Sort by year:

**Abstract: **

This paper develops the asymptotic theory of a Fully Modified Generalized Least Squares estimator for multivariate cointegrating polynomial regressions. Such regressions allow for deterministic trends, stochastic trends and integer powers of stochastic trends to enter the cointegrating relations. Our fully modified estimator incorporates: (1) the direct estimation of the inverse autocovariance matrix of the multidimensional errors, and (2) second order bias corrections. The resulting estimator has the intuitive interpretation of applying a weighted least squares objective function to filtered data series. Moreover, the required second order bias corrections are convenient byproducts of our approach and lead to standard asymptotic inference. We also study several multivariate KPSS-type of tests for the null of cointegration. A comprehensive simulation study shows good performance of the FM-GLS estimator and the related tests. As a practical illustration, we reinvestigate the Environmental Kuznets Curve (EKC) hypothesis for six early industrialized countries as in Wagner et al. (2020).

Cointegrating Polynomial Regression, Cointegration Testing, Environmental Kuznets Curve, Fully Modified Estimation, Generalized Least Squares

**Abstract:**

We develop a Feasible Generalized Least Squares (FGLS) estimator of structural break date in models that allow level and/or trend breaks. The proposed FGLS estimator reduces the mean squared errors and improves the testing power compared to existing estimators, leading to more informative confidence sets. This estimator is based on a consistent estimation of the inverse autocovariance matrix of errors that are stacked over time. We find a monotone and continuous cubic polynomial transformation of the break date estimates can be approximated by a nonstandard yet nuisance parameter free distribution asymptotically. The transformation itself contains some unknown parameters which can be estimated consistently. The asymptotic results can be applied for inference with a single, known, set of critical values, requiring no simulation. The asymptotic distribution captures the asymmetry and bimodality observed in finite samples. We obtain the confidence sets/intervals by inverting multiple likelihood ratio (LR) tests for break dates. An extensive simulation study shows good coverage and short length using the LR-based constructions even in models with highly persistent errors and small break sizes.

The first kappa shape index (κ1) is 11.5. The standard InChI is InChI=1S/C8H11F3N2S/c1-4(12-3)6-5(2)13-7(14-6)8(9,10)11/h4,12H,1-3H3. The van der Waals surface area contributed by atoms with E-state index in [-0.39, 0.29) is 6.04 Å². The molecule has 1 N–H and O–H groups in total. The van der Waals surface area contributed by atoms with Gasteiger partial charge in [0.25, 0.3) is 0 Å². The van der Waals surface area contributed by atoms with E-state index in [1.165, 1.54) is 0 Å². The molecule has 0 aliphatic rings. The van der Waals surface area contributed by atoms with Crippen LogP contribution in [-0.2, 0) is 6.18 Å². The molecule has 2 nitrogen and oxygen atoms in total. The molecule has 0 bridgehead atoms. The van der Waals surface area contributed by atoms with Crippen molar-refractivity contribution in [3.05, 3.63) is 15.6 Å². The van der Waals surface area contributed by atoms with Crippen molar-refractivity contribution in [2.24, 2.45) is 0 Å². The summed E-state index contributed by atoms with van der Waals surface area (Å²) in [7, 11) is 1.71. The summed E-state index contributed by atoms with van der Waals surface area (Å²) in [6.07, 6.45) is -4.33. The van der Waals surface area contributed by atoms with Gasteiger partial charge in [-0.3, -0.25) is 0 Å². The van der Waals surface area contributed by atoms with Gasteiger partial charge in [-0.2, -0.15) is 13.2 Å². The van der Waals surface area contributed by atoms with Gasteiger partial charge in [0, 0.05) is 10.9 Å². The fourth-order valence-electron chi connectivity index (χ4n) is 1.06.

Level Break, Trend Break, Generalized Least Squares, Confidence Sets

The Environment Kuznets Curve (EKC) predicts an inverted U-shaped relationship between economic growth and environmental pollution. Current analyses frequently employ models which restrict the nonlinearities in the data to be explained by the economic growth variable only. We propose a Generalized Cointegrating Polynomial Regression (GCPR) with flexible time trends to proxy time eects such as technological progress and/or environmental awareness. More specifically, a GCPR includes flexible powers of deterministic trends and integer powers of stochastic trends. We estimate the GCPR by nonlinear least squares and derive its asymptotic distribution. Endogeneity of the regressors can introduce nuisance parameters into this limiting distribution but a simulated approach nevertheless enables us to conduct valid inference. Moreover, a subsampling KPSS test can be used to check the stationarity of the errors. A comprehensive simulation study shows good performance of the simulated inference approach and the subsampling KPSS test. We illustrate the GCPR approach on a dataset of 18 industrialised countries containing GDP and CO2 emissions. We conclude that: (1) the evidence for an EKC is significantly reduced when a nonlinear time trend is included, and (2) a linear cointegrating relation between GDP and CO2 around a power law trend also provides an accurate description of the data.

Cointegration Testing, Environmental Kuznets Curve, Generalized Cointegrating Polynomial Regression, Nonlinear Least Squares, Power Law Trends